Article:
I strongly endorse this, even though it's kind of a pain as a writer.

I also think this phenomenon is happening at all levels of play, not just very hard college events. Check the stats from HSNCT:

Bonus conversion: number of teams

22+: zero
21: two (Charter A, Dorman A)
20: zero
19: two (State College A, GDS)
18: four (TJ A, Maggie Walker A, Chattahoochee, DCDS)
17: six
16: twelve
15: twelve

I think these bonuses did a good job of sorting out the most knowledgeable teams. But I think there's a very strong case that easing up on the middle and hard parts, such that the top teams show up around 23 or 24 ppb, would have: 1. preserved the existing rankings just fine 2. done a better job of sorting the middle of the field (those two dozen teams clustered between 15-17 ppb) and especially 3. made the tournament more enjoyable for essentially every team currently below 15 ppb.

Now, I don't place that much value on objective 3.- it's clearly not worth going after if we think it would have the potential to actually generate unfair results among the top 10-15 teams. But I think results with the best teams in the nation putting up 23 ppb would in fact be just fine.
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Re: A Reasonable Theory of Bonus Consistency

Post by grapesmoker »

There is no reason to make hard parts of bonuses so difficult that only the question writer is going to get them. There were definitely a few such bonuses at MO this weekend (the Oe short story comes to mind) and I wish this would end. Bonuses should exist to differentiate between teams with different amounts of knowledge; it logically follows that if you limit the number of possible points to 20 with an insanely hard bonus part, you decrease the resolution of your bonus (I call this result the Fundamental Theorem of Bonus Conversion). Of course, on average good teams will still convert more points than bad teams, but if you look at the MO standings, the bonus conversion among the top 6 teams is all over the place. I would have been more comfortable with bonuses that allowed knowledgeable teams to get 30 and stretch out that scale a little bit more.
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Re: A Reasonable Theory of Bonus Consistency

Post by theMoMA »

Chris, I don't know if you realize just how easy bonuses have to be in order for the best teams to be getting 23 or 24 PPG. Thirty points would have to be available to many of the teams in the top third of the field for this to happen. As someone who has heard you lament "where else is it going to go?" multiple times on perfectly reasonable hard bonuses, I have a hard time believing that you wouldn't be frustrated by bonuses in which thirty points are almost always readily available to competent teams.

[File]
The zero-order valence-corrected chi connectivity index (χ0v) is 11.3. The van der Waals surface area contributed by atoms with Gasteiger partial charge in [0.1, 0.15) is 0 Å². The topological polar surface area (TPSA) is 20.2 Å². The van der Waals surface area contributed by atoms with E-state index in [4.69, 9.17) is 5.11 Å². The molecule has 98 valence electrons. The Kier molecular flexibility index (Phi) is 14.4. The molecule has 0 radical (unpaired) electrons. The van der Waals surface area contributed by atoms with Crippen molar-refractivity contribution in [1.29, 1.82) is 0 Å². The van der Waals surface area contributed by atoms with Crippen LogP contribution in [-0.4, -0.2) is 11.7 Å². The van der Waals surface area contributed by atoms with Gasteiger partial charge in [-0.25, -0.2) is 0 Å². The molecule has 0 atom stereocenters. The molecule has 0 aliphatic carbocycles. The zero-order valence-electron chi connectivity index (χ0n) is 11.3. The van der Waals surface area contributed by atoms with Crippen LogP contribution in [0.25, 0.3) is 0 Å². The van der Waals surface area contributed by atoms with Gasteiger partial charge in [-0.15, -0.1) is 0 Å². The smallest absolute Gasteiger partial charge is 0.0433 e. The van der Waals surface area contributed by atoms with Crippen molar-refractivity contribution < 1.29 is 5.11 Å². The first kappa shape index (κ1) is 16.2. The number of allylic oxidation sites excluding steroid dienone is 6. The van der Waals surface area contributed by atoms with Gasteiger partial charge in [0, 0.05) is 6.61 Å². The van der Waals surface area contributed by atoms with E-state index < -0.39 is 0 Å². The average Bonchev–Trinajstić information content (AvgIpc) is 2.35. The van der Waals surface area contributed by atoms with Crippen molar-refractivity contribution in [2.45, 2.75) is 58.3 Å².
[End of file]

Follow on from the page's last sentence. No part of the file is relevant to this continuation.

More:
Jerry, I do agree with you that bonuses in which ten points are simply unavailable are not good, and that Oe bonus was an unfortunate example (in addition to prolonging the unfortunate trend of every Japanese author under the sun coming up in every tournament that I had hoped to curb at MO). As I was reading the packets, I noticed a few of these impossible tens here and there, and it would have been nice to clean those up and raise everyone's conversion by a few points without cutting back the rigorousness of the bonuses. I have to disagree with you that bonus conversions among the top teams at MO is indicative of anything other than team composition, however. Record almost always shakes down by ability to out-tossup the other team, which isn't necessarily related to the well-rounded knowledge that leads to good bonus conversion. Almost to a tee, the most well-rounded teams had the best bonus conversions, and the best tossup-converting teams had the best records.
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Re: A Reasonable Theory of Bonus Consistency

Post by grapesmoker »